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Communities of Practice

A community of practice (CoP) is a group of individuals who share an interest in a common field and join forces to actively exchange practical knowledge and experience over a long period of time and to generate new knowledge together. Participation is voluntary and cannot be delegated. CoPs trigger collective learning processes that generate knowledge and experience that is continuously developing. They are extremely effective, help develop an institutional memory and generate new knowledge and skills that are channelled into cooperation systems and organisations. CoPs link up practitioners in a manner that transcends the boundaries of organisations (and of organisational units or countries), irrespective of the hierarchical position that these practitioners hold. 

In the context of a municipality, CoPs can contribute to better collaboration across units and sectors and allow for more efficient working and learning structures. 


Presenting and developing ideas to use a practical form of learning for sharing knowledge and experience. Individuals with shared interests exchange information on a defined area of specialisation and generate new knowledge together.


Step 1: Define the community’s objectives. In this first step, you agree on the objectives together with the other individuals whose idea it is to set up a CoP. These could include:  

  • exchanging information on a specific issue;  
  • developing potential solutions;  
  • testing practical applications;
  • introducing a change process to mainstream the solutions.  

Depending on the issue, decide which other participants you may need to approach because they play a key role in addressing the particular issue.  

The “Initiating a Community of Practice” template will assist you in the initial planning of a CoP.  

Step 2: Define the roles in the CoP. After a certain amount of time, the dynamic between the different groups of individuals involved in the CoP stabilises as they form ties of varying strength within the community. We normally distinguish between the following groups:  

Core group: This is the main hub of the CoP and usually comprises the community’s organisers and moderators. The core group makes sure that there is a healthy balance between freedom, observation, support and requests for contributions within the group. Experience shows that a CoP needs a moderator to sustain momentum. Otherwise, activities will come to a standstill.  

Inner circle: This is an informally structured group of individuals that meet regularly (online or face-to-face) to exchange information.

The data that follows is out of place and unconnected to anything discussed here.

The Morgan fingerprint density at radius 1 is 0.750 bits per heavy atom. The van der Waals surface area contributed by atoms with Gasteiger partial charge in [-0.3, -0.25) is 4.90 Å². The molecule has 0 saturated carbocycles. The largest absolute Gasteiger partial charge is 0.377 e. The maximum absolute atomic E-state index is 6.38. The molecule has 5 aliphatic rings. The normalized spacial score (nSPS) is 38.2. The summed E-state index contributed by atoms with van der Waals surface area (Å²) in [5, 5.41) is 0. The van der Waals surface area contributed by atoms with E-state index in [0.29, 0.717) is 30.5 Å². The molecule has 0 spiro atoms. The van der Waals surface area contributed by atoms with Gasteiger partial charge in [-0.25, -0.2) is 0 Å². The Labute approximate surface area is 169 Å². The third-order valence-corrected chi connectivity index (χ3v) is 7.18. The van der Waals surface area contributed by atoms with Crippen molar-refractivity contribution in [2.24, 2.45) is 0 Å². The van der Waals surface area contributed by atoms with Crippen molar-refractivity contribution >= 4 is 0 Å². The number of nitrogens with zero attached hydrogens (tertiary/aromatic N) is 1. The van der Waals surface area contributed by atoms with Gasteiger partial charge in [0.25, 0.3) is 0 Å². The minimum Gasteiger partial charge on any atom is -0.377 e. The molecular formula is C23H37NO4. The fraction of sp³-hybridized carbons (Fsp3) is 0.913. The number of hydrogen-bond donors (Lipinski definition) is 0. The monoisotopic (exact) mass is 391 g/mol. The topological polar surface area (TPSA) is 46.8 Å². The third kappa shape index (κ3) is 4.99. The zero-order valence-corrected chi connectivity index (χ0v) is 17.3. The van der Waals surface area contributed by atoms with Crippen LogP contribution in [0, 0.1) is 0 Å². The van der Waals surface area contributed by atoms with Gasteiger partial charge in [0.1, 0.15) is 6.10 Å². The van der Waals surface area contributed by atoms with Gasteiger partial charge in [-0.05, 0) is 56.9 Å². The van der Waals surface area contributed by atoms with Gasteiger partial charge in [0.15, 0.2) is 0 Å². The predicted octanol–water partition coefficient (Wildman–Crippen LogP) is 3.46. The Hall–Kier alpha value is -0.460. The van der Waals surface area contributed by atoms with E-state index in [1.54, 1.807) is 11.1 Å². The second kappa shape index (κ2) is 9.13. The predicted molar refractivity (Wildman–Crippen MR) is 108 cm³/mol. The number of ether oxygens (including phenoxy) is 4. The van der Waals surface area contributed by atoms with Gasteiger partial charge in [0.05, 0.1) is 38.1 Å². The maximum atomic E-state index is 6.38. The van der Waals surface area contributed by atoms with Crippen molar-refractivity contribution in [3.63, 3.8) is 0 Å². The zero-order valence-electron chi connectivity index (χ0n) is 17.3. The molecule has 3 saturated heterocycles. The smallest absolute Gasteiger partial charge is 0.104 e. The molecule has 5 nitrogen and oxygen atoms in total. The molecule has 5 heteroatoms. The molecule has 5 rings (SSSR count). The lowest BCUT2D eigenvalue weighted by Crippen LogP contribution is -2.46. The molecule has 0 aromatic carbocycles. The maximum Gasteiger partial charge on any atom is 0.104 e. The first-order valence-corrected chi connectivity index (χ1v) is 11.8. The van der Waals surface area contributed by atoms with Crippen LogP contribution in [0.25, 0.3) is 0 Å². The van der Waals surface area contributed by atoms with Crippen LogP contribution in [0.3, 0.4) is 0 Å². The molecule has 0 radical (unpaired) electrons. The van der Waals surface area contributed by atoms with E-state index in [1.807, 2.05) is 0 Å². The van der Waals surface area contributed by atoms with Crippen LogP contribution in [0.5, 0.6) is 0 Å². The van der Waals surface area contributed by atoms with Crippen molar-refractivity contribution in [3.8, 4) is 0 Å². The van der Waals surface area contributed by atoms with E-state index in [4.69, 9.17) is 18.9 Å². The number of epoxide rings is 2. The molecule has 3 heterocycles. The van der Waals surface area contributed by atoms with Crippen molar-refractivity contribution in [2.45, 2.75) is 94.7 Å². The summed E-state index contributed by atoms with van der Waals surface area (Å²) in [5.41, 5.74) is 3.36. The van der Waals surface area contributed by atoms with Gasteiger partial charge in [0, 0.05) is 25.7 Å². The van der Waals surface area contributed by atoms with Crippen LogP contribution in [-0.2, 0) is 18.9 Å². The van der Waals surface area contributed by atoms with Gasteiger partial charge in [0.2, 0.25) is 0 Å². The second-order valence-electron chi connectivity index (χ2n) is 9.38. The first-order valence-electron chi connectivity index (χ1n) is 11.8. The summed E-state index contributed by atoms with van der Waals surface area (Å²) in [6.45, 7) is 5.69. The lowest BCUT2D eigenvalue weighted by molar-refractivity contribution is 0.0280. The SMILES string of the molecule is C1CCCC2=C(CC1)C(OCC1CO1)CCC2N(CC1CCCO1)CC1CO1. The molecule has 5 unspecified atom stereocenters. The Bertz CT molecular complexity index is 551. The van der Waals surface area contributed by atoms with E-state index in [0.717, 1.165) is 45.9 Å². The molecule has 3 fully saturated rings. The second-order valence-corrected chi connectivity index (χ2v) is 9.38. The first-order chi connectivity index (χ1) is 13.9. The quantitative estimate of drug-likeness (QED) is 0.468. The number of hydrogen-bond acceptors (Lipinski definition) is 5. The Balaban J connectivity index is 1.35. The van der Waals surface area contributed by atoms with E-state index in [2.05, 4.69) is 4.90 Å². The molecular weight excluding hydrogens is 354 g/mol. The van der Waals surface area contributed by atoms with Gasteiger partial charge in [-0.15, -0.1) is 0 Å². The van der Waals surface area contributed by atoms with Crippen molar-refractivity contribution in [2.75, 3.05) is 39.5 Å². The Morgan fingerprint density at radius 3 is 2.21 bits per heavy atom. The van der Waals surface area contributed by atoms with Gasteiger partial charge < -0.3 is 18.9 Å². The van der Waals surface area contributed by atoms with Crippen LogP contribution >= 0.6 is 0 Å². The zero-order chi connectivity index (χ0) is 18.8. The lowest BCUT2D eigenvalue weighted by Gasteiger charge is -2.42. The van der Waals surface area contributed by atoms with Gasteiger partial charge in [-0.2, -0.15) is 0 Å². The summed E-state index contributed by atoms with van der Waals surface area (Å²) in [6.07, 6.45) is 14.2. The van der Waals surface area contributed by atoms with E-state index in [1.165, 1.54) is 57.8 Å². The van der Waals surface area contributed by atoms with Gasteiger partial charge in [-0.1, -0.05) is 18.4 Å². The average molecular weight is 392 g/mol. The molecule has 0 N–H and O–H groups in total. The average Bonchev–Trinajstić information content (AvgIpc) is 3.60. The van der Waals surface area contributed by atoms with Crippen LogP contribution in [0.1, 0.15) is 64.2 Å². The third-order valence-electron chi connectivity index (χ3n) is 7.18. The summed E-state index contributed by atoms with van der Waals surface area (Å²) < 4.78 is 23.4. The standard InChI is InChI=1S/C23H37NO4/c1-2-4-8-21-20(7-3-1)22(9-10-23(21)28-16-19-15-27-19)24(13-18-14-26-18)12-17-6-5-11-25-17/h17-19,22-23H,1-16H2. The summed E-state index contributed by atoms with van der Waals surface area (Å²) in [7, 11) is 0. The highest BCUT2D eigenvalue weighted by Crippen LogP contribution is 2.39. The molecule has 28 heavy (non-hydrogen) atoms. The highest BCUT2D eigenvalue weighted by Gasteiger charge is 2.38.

Outer circle: The members of this group rarely make active contributions of their own. They are included in the email distribution list and, although they have write-access to the online platform, they may choose to just read the contributions of others. The boundaries between the inner and outer circles are fluid. New members often start off in the outer circle, keeping a close eye on the activities of the inner circle before joining it by making their own contributions. Participation in the inner and outer circles may also depend on the particular sub-issue that is currently being dealt with.  

Cooperation system or organisation: CoPs that are mainstreamed in an organisation or cooperation system develop new, relevant knowledge, thereby supporting the cooperation system or the organisation as a whole. This means that the cooperation system or organisation can benefit directly from the CoP’s products if all members of the cooperation system or organisation have read access to the CoP’s online platform. Experience shows, however, that CoPs often need protected spaces for discussions to ensure close cooperation and build trust. 

Step 3: Support the development of a CoP 

The checklist for CoPs will help you support the development of CoPs. It will also help you to routinely assess the current situation and agree on the CoP’s future development or disband it where necessary. 


A sufficient number of individuals who are working on the same issue and are interested in exchanging relevant ideas and experiences is a prerequisite. It is crucial that you define clear objectives, identify the relevant roles and appoint individuals to carry them out, and where required secure the backing of management. You can use the tool at the organisational level as well as in cooperation systems. Communities of practice can be used to exchange specialised information at the local and regional right up to the global levels. Establishing a community of practice is time-consuming, and the effort required should not be underestimated. 


2 hours


Initiation of a Community of Practice


GIZ (2015): Cooperation Management for Practitioners. Managing Social Change with Capacity WORKS P. 249-252.